By Hillel Aron
By Joseph Tsidulko
By Patrick Range McDonald
By David Futch
By Hillel Aron
By Dennis Romero
By Jill Stewart
By Dennis Romero
I rode back home, puzzled by the wind that was blowing straight out to sea, while the fire moved upwind and to the east, toward my apartment, which is up against the mansioned cliffs on the other side of Carbon Beach. Someone was pouring foam over a house along PCH. I’d always wondered who lived in that huge house, and it turned out to be Jeffrey Katzenberg, the K in DreamWorks SKG.
I got back to the apartment and saw Joe from downstairs hosing the huge stand of bougainvillea that goes up the side of the hill behind our building. Our neighbor Chris was on his roof with a serious hose, wetting down his roof and some of ours. He yelled over, “Surf is cranking!!!!” and he grinned, because he knew he and I weren’t going anywhere.
My wife, Anna, and our roommate, Mara, were a little jumpy, so I told them there probably wasn’t anything to worry about. But I had seen these fires and winds before, and I knew things could change very quickly; it was impossible to know what was going to happen. Anna is from Moscow and has been in California only since June. Being Russian, she has weathered severe social, political and economic upheavals, but natural disasters were something new. I got her to ride with me on one of the new cruiser bikes we’d bought on Thursday so she could witness what was happening, but she didn’t like all the cops and smoke and wanted to go back. I told her I’d follow her back after checking out the CVS store.
But when I got back to the house, I found a very emotional wife. While I was gone, she’d started packing the van with all our stuff. We live up a flight of 50 stairs that are a pain to move up and down, and she had moved a lot, including our mattress. All of our clothes, and just about everything but the TV set, were somehow in the van, and she was screaming and crying and semihysterical.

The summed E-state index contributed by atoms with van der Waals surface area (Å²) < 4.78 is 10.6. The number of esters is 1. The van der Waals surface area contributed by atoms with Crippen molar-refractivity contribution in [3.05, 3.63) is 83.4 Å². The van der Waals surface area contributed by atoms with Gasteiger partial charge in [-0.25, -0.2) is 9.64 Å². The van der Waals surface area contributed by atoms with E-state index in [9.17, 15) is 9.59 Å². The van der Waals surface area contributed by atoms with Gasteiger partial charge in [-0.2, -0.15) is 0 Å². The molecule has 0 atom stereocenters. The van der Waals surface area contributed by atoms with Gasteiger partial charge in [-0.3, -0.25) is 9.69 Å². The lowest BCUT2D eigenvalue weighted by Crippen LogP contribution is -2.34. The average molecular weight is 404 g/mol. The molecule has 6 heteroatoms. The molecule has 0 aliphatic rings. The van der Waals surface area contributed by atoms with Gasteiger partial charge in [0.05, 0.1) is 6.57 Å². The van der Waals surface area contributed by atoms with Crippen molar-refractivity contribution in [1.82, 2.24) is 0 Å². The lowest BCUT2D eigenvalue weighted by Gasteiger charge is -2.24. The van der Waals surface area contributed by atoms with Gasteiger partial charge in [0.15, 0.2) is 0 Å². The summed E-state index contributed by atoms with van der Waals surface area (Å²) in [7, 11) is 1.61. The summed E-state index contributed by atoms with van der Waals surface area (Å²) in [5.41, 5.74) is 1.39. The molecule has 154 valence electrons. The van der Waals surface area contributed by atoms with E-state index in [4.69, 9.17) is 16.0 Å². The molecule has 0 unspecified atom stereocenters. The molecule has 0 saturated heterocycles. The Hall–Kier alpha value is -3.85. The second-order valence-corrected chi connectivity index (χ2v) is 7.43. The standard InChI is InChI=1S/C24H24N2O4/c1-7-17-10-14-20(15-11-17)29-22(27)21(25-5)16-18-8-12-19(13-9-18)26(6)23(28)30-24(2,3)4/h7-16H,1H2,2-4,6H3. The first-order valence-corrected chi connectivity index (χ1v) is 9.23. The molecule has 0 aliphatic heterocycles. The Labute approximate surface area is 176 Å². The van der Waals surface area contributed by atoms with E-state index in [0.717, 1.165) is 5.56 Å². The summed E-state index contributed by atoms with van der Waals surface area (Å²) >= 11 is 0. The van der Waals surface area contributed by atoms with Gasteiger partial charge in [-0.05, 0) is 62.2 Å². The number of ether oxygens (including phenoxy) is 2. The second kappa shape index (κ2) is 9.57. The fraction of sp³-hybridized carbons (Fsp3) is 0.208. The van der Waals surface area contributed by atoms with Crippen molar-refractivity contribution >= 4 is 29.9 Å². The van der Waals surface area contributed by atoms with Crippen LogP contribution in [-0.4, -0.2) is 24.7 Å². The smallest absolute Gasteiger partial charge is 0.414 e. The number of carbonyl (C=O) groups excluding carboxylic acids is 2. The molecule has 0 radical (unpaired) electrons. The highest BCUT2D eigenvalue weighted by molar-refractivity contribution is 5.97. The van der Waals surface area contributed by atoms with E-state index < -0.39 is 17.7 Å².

Guilt got me motivated, and I began moving stuff — on the one hand, worried that the fire was going to wreck our apartment, but on the other hand, grumpy, thinking that it was all a false alarm and I’d have to move all that stuff back up the stairs and reconnect the TV and everything else.
Anna wanted to leave, but I knew that if we headed out, we wouldn’t be able to get back in. I started cleaning the house and, when the power returned, even vacuumed. Nero played the fiddle while Rome burned. I vacuumed. I figured I could at least give the house a cleaning enema before I brought everything back in.
Anna wasn’t speaking to me, and eventually I gave up trying to calm her down. Then she disappeared, and my roommate said she’d caught a ride into Santa Monica. That was sketchy, but maybe it was better not to have her around right now.
In the afternoon, I rode my bike back to Cross Creek with a Hawaiian guy named Darren Hao. We stopped at Colony House Liquor, which was open and serving a lot of very thirsty and hot firefighters. They were giving free ice creams and water to the firefighters, who were from Brea and Huntington and Newport and as far away as Arizona and Fresno. At Cross Creek, the smoke had cleared enough for us to see that the Castle was gone. The right turret was no longer there and all that was standing was a chimney.
On the way back, we saw that fire equipment had been moved onto the road about a half mile from my apartment. There was a lot of media and cops and firefighters. The fire was just up the street from my home. But within an hour, it was all over — the firefighters put out the flames that had been licking the ridges behind our apartment. Soon everything was back to almost normal.
As the sun was setting, the offshores were still blowing, and I drove down the street to see if I could get through. No one stopped me, so I parked along PCH and saw that Malibu was firing, so to speak: The surf was well overhead, and the wind had groomed it to magazinelike perfection.
There were three guys in the water, and the one getting out was Andy Lyon, a member of Malibu’s surf/realtor mafia and one of First Point’s best surfers. “The wind is wrong,” Andy said. “And my girlfriend is freaking out, so I’d better get home. Go get some.”
It was weird to see surf that good without the usual pack of 50 people all bashing into each other. I put on trunks and a rash guard and walked down a lonely beach. I hit the water at the top, and it was cold with the wind. I made it to the lineup, where just three guys huddled against the wind, which was now blowing from the northeast: good for homeowners and firefighters, bad for surfers.